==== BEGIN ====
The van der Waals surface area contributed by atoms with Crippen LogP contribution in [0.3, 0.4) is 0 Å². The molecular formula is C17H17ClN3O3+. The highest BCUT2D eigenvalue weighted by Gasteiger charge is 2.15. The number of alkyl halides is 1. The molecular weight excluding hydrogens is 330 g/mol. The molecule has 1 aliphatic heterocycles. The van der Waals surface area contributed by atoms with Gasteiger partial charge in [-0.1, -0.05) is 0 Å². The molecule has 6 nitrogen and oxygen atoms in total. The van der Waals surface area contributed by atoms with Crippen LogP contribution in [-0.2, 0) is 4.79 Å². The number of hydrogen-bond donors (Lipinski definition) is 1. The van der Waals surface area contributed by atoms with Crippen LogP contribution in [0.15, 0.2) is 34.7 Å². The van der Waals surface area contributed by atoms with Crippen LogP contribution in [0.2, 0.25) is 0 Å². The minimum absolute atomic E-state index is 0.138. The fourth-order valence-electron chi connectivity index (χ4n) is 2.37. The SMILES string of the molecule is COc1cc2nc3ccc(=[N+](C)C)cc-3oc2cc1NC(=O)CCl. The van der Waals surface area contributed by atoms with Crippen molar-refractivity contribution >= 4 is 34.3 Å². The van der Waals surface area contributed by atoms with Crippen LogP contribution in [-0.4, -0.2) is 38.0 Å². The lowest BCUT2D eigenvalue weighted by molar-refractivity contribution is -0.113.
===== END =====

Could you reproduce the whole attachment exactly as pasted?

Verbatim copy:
The van der Waals surface area contributed by atoms with Crippen LogP contribution in [0.3, 0.4) is 0 Å². The molecular formula is C17H17ClN3O3+. The highest BCUT2D eigenvalue weighted by Gasteiger charge is 2.15. The number of alkyl halides is 1. The molecular weight excluding hydrogens is 330 g/mol. The molecule has 1 aliphatic heterocycles. The van der Waals surface area contributed by atoms with Gasteiger partial charge in [-0.1, -0.05) is 0 Å². The molecule has 6 nitrogen and oxygen atoms in total. The van der Waals surface area contributed by atoms with Crippen LogP contribution in [-0.2, 0) is 4.79 Å². The number of hydrogen-bond donors (Lipinski definition) is 1. The van der Waals surface area contributed by atoms with Crippen LogP contribution in [0.15, 0.2) is 34.7 Å². The van der Waals surface area contributed by atoms with Crippen LogP contribution in [0.2, 0.25) is 0 Å². The minimum absolute atomic E-state index is 0.138. The fourth-order valence-electron chi connectivity index (χ4n) is 2.37. The SMILES string of the molecule is COc1cc2nc3ccc(=[N+](C)C)cc-3oc2cc1NC(=O)CCl. The van der Waals surface area contributed by atoms with Crippen molar-refractivity contribution >= 4 is 34.3 Å². The van der Waals surface area contributed by atoms with Crippen LogP contribution in [-0.4, -0.2) is 38.0 Å². The lowest BCUT2D eigenvalue weighted by molar-refractivity contribution is -0.113.